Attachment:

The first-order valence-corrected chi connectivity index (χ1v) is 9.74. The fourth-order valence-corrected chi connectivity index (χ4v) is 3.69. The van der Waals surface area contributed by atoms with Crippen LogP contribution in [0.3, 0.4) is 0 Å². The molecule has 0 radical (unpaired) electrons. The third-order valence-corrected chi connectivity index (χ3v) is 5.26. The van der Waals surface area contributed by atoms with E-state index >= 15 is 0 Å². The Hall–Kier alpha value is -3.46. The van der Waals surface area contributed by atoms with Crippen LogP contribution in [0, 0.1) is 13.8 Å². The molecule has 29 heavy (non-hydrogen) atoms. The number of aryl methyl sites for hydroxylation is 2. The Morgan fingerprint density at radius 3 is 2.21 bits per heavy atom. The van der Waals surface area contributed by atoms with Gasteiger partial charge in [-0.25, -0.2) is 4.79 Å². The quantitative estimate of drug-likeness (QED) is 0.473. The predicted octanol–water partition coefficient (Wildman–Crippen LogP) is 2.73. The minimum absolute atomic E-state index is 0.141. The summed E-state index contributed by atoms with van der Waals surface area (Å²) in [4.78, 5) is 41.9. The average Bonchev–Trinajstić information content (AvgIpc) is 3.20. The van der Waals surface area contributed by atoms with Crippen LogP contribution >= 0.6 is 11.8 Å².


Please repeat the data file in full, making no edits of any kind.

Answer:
The first-order valence-corrected chi connectivity index (χ1v) is 9.74. The fourth-order valence-corrected chi connectivity index (χ4v) is 3.69. The van der Waals surface area contributed by atoms with Crippen LogP contribution in [0.3, 0.4) is 0 Å². The molecule has 0 radical (unpaired) electrons. The third-order valence-corrected chi connectivity index (χ3v) is 5.26. The van der Waals surface area contributed by atoms with E-state index >= 15 is 0 Å². The Hall–Kier alpha value is -3.46. The van der Waals surface area contributed by atoms with Crippen LogP contribution in [0, 0.1) is 13.8 Å². The molecule has 29 heavy (non-hydrogen) atoms. The number of aryl methyl sites for hydroxylation is 2. The Morgan fingerprint density at radius 3 is 2.21 bits per heavy atom. The van der Waals surface area contributed by atoms with Gasteiger partial charge in [-0.25, -0.2) is 4.79 Å². The quantitative estimate of drug-likeness (QED) is 0.473. The predicted octanol–water partition coefficient (Wildman–Crippen LogP) is 2.73. The minimum absolute atomic E-state index is 0.141. The summed E-state index contributed by atoms with van der Waals surface area (Å²) in [4.78, 5) is 41.9. The average Bonchev–Trinajstić information content (AvgIpc) is 3.20. The van der Waals surface area contributed by atoms with Crippen LogP contribution >= 0.6 is 11.8 Å².